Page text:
Amongst a global software marketplace seemingly dominated by corporate consolidation emerges a new launch this month in the shape of QASymphony, a software testing tool coming to market with a SaaS-based delivery approach. The company's debut product, qTrace, is a defect capture and reporting tool that captures steps, screens, and system information associated with a defect. It also comes with integration options so that developers can submit the defect trace to any bug-tracking system in use.
Company CEO Vu Lam says that developers and testers require testing tools that provide more than just basic level record-keeping and collaboration functions. Lam argues that programmers need cloud-based software development and testing processes along with extra agility in what is becoming an increasingly virtualized and hosted application world.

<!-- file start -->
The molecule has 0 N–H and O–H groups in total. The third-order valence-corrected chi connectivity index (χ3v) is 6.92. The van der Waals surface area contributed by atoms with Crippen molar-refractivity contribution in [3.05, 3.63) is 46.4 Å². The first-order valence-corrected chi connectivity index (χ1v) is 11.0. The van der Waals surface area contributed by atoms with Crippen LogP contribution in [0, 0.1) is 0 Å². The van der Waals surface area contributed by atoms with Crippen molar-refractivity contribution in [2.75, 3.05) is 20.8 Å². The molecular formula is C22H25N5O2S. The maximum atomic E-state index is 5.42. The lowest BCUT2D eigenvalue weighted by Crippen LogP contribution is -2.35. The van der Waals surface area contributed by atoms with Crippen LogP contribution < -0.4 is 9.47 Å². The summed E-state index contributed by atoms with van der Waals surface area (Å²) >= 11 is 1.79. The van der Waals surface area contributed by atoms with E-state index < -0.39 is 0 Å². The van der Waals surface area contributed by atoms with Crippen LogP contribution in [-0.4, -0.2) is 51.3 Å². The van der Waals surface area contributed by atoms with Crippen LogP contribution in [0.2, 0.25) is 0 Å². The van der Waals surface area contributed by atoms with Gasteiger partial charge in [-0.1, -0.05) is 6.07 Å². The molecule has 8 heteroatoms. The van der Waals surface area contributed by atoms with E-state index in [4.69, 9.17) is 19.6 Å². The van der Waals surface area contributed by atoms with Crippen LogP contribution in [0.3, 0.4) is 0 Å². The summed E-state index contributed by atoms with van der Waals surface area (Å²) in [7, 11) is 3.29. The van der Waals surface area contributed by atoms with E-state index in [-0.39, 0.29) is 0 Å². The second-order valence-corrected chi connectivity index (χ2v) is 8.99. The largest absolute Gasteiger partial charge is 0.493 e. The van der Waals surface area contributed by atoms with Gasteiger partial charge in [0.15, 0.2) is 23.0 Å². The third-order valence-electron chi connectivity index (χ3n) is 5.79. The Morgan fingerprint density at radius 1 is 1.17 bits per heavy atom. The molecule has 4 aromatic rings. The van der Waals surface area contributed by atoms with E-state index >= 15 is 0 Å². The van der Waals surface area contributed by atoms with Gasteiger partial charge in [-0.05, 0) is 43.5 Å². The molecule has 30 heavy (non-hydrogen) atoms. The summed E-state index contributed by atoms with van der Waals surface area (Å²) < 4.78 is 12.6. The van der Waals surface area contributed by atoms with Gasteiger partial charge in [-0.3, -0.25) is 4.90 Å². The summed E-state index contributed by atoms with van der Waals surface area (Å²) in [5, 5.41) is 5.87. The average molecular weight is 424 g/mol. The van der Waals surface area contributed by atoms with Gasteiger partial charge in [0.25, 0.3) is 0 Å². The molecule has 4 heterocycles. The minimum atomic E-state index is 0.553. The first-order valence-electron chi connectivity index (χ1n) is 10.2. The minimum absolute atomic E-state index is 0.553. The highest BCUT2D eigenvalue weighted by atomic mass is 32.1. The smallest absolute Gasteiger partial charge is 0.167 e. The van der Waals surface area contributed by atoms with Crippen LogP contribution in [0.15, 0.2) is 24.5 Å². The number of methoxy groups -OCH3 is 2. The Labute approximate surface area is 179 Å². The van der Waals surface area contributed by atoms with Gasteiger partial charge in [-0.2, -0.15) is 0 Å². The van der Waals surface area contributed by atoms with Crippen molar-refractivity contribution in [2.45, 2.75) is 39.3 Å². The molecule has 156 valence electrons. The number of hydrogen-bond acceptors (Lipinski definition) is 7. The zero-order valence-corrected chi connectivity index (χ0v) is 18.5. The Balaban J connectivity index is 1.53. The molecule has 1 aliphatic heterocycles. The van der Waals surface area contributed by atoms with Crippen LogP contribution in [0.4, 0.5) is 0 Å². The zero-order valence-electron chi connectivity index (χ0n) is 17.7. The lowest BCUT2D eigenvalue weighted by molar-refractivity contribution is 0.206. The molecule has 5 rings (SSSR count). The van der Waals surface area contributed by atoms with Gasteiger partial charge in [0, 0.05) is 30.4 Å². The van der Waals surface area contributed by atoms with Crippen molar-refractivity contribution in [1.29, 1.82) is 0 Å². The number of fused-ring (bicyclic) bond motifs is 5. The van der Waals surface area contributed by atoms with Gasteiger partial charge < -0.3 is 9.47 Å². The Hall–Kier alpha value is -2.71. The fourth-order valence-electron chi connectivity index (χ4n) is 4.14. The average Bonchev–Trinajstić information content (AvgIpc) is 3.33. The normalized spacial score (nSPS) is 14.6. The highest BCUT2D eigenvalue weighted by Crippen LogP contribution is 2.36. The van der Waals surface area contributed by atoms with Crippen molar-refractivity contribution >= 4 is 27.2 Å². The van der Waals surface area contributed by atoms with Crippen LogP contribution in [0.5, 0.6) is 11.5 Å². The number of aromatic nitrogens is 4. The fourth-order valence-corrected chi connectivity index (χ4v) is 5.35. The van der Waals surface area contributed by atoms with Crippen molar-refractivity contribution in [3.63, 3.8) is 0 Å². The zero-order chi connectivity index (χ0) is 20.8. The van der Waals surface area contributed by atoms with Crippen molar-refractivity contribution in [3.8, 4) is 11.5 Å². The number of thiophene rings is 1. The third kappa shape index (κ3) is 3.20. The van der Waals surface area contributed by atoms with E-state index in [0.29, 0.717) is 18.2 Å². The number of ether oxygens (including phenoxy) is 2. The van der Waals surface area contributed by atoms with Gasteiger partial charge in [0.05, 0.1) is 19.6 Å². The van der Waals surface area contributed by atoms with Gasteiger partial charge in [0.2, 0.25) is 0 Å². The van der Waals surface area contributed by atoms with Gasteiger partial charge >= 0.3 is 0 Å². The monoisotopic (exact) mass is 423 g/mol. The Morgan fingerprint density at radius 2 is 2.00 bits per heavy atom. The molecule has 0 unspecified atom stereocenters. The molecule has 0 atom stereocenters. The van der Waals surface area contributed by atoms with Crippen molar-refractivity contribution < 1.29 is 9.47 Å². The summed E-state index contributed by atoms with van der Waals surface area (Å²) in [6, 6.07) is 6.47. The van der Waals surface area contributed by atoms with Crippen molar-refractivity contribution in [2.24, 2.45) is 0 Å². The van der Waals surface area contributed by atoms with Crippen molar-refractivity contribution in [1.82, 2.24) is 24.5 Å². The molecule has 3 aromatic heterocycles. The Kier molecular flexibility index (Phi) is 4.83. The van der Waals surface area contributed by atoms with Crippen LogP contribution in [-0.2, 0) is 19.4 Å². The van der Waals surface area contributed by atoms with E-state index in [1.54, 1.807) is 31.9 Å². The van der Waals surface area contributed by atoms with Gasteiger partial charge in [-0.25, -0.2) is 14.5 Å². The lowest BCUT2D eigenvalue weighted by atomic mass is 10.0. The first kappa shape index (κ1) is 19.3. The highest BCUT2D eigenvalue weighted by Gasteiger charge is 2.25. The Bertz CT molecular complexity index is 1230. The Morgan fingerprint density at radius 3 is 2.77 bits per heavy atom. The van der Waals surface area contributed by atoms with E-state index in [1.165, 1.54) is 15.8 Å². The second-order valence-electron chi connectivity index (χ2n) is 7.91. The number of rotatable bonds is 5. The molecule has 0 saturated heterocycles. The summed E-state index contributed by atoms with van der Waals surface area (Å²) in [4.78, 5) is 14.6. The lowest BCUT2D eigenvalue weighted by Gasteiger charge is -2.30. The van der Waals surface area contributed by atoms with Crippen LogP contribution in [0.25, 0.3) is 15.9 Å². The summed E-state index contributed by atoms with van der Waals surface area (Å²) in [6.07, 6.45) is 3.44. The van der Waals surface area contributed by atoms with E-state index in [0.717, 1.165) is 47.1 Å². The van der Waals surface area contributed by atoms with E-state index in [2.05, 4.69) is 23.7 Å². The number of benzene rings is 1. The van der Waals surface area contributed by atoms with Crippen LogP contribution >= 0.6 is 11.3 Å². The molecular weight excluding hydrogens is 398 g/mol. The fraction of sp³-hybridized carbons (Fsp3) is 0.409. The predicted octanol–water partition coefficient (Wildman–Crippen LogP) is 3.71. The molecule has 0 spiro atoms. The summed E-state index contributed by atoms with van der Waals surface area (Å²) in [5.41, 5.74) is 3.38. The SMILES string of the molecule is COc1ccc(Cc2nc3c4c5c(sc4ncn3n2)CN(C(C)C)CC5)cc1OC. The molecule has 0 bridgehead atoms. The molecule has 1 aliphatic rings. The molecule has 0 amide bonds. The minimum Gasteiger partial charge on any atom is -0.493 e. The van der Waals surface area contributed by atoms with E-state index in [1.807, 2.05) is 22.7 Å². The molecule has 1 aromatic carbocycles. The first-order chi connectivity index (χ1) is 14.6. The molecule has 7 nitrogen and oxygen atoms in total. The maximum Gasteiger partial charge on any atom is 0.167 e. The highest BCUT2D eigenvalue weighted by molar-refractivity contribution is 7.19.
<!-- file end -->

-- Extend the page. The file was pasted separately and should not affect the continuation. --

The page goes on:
"In the past, software testers worked through an application to find bugs and the drudgery starts; retracing steps, doing screen captures, making notes, compiling a report, opening a defect tracking tool, and then finally submitting a ticket. With qTrace, testers simply turn on the tool as they start their testing session. qTrace runs in the background and captures every screen and every step performed during testing," said Lam.
qTrace generates a defect report from the captured information that includes data relating to how the application was being used along with associated environmental information. While in stealth mode the company had qTrace in beta testing; the company now claims that its customers found qTrace decreases defect capture time by 30-50% and decreases fix time by 10-30%.
QASymphony lists qTrace's key attributes as: ease of use with simple point-and-click commands to start recordings; automation of complete bug reports including the steps that precipitated the defect's occurrence; integration with leading bug-tracking tools; and defect reporting quality improvement, i.e., by eliminating a lot of manual, error-prone efforts, qTrace aims to improve the accuracy and specificity of defect descriptions.